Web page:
Tuesday, July 11, 2017



ZEG

In his latest offering, conservative Australian cartoonist ZEG is glad to get rid of Muslim loud-mouth Yassmin Abdel-Magied .




Contempt of court action against ministers was conflict best avoided

The Federal ministers escaped being charged after making an apology.  They initially refused to apologize but later backed down.  Reading between the lines, they were put under great pressure to apologize.  A showdown would have provoked a constitutional crisis, which both the court and the government were keen to  avoid.  The article below is a discreet rebuke to CJ Marilyn Warren and her court for bringing on the crisis.  They were undoubtedly unduly sensitive.  They should have just looked the other way.  Judges and their verdicts SHOULD be criticizable by anyone at any time.  Any attempt to punish speech is obnoxious

A legal Pandora’s box was opened recently when three federal ministers were invited to appear ­before the Victorian Court of ­Appeal to ­answer an allegation that they were in contempt of the same court.

Contempt of court is an unlawful interference with the due operation of our system of justice. It is a crime punishable by a fine or ­imprisonment.

The three ministers used ­derogatory language to describe Victorian sentencing decisions and the judges who made them. It was strident political discourse common to the floor of parliament but involving language less common in a legal setting. These comments were reported in The Australian.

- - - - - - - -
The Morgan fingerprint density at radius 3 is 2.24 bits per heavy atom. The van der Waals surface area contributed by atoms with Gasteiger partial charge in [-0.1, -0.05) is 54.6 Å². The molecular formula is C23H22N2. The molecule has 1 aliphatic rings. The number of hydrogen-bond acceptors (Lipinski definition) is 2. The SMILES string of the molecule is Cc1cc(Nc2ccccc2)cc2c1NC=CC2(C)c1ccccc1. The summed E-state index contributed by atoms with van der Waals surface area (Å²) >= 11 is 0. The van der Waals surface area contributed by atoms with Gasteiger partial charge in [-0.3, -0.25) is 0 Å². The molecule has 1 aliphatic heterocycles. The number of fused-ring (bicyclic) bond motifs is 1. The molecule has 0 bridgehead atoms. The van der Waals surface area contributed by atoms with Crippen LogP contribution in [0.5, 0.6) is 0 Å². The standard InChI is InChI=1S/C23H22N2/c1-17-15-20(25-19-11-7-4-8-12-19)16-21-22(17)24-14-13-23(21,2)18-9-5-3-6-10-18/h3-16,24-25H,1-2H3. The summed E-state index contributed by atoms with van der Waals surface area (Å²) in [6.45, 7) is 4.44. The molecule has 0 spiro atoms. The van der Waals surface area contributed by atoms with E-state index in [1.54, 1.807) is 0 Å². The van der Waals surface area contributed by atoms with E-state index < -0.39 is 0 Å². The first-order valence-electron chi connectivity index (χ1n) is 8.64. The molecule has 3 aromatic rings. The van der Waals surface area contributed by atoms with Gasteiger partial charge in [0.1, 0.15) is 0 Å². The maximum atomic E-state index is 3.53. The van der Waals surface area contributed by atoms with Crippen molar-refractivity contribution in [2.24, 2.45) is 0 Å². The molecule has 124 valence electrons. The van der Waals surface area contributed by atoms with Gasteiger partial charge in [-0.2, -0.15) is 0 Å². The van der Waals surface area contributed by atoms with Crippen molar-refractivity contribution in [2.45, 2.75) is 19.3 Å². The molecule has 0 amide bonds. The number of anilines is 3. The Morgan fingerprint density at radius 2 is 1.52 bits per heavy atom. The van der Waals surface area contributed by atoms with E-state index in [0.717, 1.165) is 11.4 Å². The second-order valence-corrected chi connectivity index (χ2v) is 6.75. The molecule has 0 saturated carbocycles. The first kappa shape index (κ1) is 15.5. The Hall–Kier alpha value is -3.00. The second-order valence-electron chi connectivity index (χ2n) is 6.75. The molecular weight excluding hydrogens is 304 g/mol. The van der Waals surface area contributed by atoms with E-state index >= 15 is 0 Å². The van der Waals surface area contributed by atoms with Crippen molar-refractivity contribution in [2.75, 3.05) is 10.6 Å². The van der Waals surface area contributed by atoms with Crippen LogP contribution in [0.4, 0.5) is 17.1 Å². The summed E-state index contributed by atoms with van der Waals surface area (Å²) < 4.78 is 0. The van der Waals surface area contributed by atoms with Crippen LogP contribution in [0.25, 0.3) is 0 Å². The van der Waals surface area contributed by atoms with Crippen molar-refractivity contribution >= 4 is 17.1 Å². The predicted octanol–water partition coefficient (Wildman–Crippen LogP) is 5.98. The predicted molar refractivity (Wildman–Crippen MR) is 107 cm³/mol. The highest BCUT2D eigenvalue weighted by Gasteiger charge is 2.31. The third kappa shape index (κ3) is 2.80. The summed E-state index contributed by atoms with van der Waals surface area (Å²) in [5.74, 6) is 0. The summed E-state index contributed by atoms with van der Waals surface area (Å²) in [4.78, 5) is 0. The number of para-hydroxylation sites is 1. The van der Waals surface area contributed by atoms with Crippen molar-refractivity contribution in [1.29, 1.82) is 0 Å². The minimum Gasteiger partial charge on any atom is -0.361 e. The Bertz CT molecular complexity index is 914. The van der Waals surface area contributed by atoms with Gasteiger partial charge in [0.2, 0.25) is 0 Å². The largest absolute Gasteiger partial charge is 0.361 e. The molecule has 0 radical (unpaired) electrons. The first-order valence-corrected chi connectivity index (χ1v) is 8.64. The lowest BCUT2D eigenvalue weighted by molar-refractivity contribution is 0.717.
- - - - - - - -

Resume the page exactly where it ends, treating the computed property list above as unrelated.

If the ministers had been convicted of contempt, they would no longer be eligible under our Constitution to serve in parliament. Given the one-seat majority of our federal government, a conviction of any one of the minsters for contempt could have brought down the government.

One of the reasons for the comparative freedom we enjoy in this country is that we have a ­judiciary that is independent of government. This allows for legal scrutiny of the actions of parliament and the executive by an ­independent umpire.

However, the scrutiny is not all one way. In a common law system, parliament has the ultimate legal power. Judges are appointed by the executive, a legal precedent created by court decisions can be overturned by laws passed by parliament and, in limited circumstances, judges can be removed by parliament.

Federal crimes are tried in state and territory courts. The ­controversy raised by the three ministers concerned whether sentencing under a federal anti-­terrorism law was being applied differently in different states. This was a clear matter of public interest falling directly within the area of the public duty of the ministers.

It raised a range of ­issues for possible further legislation by the parliament, including mandatory minimum sentences, changes to sentencing guidelines or changes to the jurisdiction of courts hearing the offences.

A very wide discretion is given to judges when sentencing criminals, as confirmed by the High Court in the Markarian decision. However, the Victorian Court of Appeal alleged a contempt by the ministers for expressing opinions on matters within the scope of their office. This surprised many people. If the ministers had said the very same words in parliament they would have been protected by parliamentary privilege.

In NSW in the 1990s there was great public criticism reported in the media of the sentences given to the men in several Muslim gangs convicted of the gang rape of several women in Sydney — in some cases it was said the sentences were too low and in other cases too high.

The late editor of London’s The Times, William Rees-Mogg, wrote a famous editorial in 1967 headed “Who breaks a butterfly on a wheel?”, which led to the release of Mick Jagger the day after he was given a three-month prison sentence for drug possession. No contempt was suggested even by the conservative judicial standards of 1960s England.